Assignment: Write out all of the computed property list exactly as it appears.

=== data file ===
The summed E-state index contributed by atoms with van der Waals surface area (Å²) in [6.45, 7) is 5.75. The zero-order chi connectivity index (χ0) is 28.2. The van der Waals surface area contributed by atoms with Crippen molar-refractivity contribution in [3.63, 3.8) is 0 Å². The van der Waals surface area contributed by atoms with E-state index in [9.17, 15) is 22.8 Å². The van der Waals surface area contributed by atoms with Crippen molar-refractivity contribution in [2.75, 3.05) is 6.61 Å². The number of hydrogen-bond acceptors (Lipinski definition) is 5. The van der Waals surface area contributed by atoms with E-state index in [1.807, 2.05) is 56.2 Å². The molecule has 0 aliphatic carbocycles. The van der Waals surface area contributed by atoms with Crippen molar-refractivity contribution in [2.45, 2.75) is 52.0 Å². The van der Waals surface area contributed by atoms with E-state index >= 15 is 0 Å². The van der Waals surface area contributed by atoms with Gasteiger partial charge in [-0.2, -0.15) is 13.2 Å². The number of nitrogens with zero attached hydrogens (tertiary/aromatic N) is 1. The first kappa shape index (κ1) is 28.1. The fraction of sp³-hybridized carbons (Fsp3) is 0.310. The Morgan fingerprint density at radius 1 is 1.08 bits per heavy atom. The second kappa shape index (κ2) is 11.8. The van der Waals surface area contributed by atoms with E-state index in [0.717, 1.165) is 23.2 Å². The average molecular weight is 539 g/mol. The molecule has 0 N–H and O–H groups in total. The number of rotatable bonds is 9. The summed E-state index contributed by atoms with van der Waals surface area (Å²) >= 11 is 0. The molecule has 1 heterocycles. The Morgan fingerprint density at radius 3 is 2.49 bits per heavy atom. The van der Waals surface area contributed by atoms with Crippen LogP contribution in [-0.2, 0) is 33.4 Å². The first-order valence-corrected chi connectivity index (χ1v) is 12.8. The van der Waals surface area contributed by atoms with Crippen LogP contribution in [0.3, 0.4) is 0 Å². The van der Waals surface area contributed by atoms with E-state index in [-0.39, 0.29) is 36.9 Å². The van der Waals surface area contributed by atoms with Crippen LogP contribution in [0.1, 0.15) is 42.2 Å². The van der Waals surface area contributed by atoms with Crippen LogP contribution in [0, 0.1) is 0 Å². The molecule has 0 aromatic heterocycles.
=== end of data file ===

The summed E-state index contributed by atoms with van der Waals surface area (Å²) in [6.45, 7) is 5.75. The zero-order chi connectivity index (χ0) is 28.2. The van der Waals surface area contributed by atoms with Crippen molar-refractivity contribution in [3.63, 3.8) is 0 Å². The van der Waals surface area contributed by atoms with E-state index in [9.17, 15) is 22.8 Å². The van der Waals surface area contributed by atoms with Crippen molar-refractivity contribution in [2.75, 3.05) is 6.61 Å². The number of hydrogen-bond acceptors (Lipinski definition) is 5. The van der Waals surface area contributed by atoms with E-state index in [1.807, 2.05) is 56.2 Å². The molecule has 0 aliphatic carbocycles. The van der Waals surface area contributed by atoms with Crippen molar-refractivity contribution in [2.45, 2.75) is 52.0 Å². The van der Waals surface area contributed by atoms with E-state index >= 15 is 0 Å². The van der Waals surface area contributed by atoms with Gasteiger partial charge in [-0.2, -0.15) is 13.2 Å². The number of nitrogens with zero attached hydrogens (tertiary/aromatic N) is 1. The first kappa shape index (κ1) is 28.1. The fraction of sp³-hybridized carbons (Fsp3) is 0.310. The Morgan fingerprint density at radius 1 is 1.08 bits per heavy atom. The second kappa shape index (κ2) is 11.8. The van der Waals surface area contributed by atoms with E-state index in [0.717, 1.165) is 23.2 Å². The average molecular weight is 539 g/mol. The molecule has 0 N–H and O–H groups in total. The number of rotatable bonds is 9. The summed E-state index contributed by atoms with van der Waals surface area (Å²) >= 11 is 0. The molecule has 1 heterocycles. The Morgan fingerprint density at radius 3 is 2.49 bits per heavy atom. The van der Waals surface area contributed by atoms with Crippen LogP contribution in [-0.2, 0) is 33.4 Å². The first-order valence-corrected chi connectivity index (χ1v) is 12.8. The van der Waals surface area contributed by atoms with Crippen LogP contribution in [0.3, 0.4) is 0 Å². The van der Waals surface area contributed by atoms with E-state index in [-0.39, 0.29) is 36.9 Å². The van der Waals surface area contributed by atoms with Crippen LogP contribution in [0.1, 0.15) is 42.2 Å². The van der Waals surface area contributed by atoms with Crippen LogP contribution in [0, 0.1) is 0 Å². The molecule has 0 aromatic heterocycles.